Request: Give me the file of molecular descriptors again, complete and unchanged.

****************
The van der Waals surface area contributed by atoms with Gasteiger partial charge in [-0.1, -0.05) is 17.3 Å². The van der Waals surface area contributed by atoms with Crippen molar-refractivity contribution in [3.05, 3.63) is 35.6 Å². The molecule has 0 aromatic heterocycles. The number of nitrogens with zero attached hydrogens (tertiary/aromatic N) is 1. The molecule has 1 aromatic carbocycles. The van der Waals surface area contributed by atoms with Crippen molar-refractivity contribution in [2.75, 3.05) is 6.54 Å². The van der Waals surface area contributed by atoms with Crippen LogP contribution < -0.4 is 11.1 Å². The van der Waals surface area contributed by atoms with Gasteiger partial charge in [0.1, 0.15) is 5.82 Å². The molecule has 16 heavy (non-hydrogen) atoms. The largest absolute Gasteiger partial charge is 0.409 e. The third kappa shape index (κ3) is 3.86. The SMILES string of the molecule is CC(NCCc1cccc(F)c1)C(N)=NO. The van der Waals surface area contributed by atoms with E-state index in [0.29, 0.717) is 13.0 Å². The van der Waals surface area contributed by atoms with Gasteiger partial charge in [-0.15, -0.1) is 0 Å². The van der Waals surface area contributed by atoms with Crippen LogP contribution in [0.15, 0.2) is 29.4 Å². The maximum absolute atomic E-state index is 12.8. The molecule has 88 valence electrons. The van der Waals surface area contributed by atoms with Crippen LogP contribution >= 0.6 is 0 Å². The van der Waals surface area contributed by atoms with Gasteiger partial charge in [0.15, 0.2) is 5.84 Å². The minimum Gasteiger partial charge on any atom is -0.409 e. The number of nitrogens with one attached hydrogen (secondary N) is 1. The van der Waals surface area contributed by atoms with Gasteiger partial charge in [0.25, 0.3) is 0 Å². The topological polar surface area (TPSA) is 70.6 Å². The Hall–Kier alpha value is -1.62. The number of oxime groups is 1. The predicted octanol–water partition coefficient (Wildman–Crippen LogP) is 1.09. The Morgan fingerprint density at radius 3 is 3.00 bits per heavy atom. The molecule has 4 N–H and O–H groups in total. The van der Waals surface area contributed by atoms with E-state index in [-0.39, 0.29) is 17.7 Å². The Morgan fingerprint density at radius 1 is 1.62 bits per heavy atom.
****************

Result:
The van der Waals surface area contributed by atoms with Gasteiger partial charge in [-0.1, -0.05) is 17.3 Å². The van der Waals surface area contributed by atoms with Crippen molar-refractivity contribution in [3.05, 3.63) is 35.6 Å². The molecule has 0 aromatic heterocycles. The number of nitrogens with zero attached hydrogens (tertiary/aromatic N) is 1. The molecule has 1 aromatic carbocycles. The van der Waals surface area contributed by atoms with Crippen molar-refractivity contribution in [2.75, 3.05) is 6.54 Å². The van der Waals surface area contributed by atoms with Crippen LogP contribution < -0.4 is 11.1 Å². The van der Waals surface area contributed by atoms with Gasteiger partial charge in [0.1, 0.15) is 5.82 Å². The molecule has 16 heavy (non-hydrogen) atoms. The largest absolute Gasteiger partial charge is 0.409 e. The third kappa shape index (κ3) is 3.86. The SMILES string of the molecule is CC(NCCc1cccc(F)c1)C(N)=NO. The van der Waals surface area contributed by atoms with E-state index in [0.29, 0.717) is 13.0 Å². The van der Waals surface area contributed by atoms with Gasteiger partial charge in [-0.15, -0.1) is 0 Å². The van der Waals surface area contributed by atoms with Crippen LogP contribution in [0.15, 0.2) is 29.4 Å². The maximum absolute atomic E-state index is 12.8. The molecule has 88 valence electrons. The van der Waals surface area contributed by atoms with Crippen LogP contribution >= 0.6 is 0 Å². The van der Waals surface area contributed by atoms with Gasteiger partial charge in [0.15, 0.2) is 5.84 Å². The minimum Gasteiger partial charge on any atom is -0.409 e. The number of nitrogens with one attached hydrogen (secondary N) is 1. The van der Waals surface area contributed by atoms with Gasteiger partial charge in [0.25, 0.3) is 0 Å². The topological polar surface area (TPSA) is 70.6 Å². The Hall–Kier alpha value is -1.62. The number of oxime groups is 1. The predicted octanol–water partition coefficient (Wildman–Crippen LogP) is 1.09. The Morgan fingerprint density at radius 3 is 3.00 bits per heavy atom. The molecule has 4 N–H and O–H groups in total. The van der Waals surface area contributed by atoms with E-state index in [-0.39, 0.29) is 17.7 Å². The Morgan fingerprint density at radius 1 is 1.62 bits per heavy atom.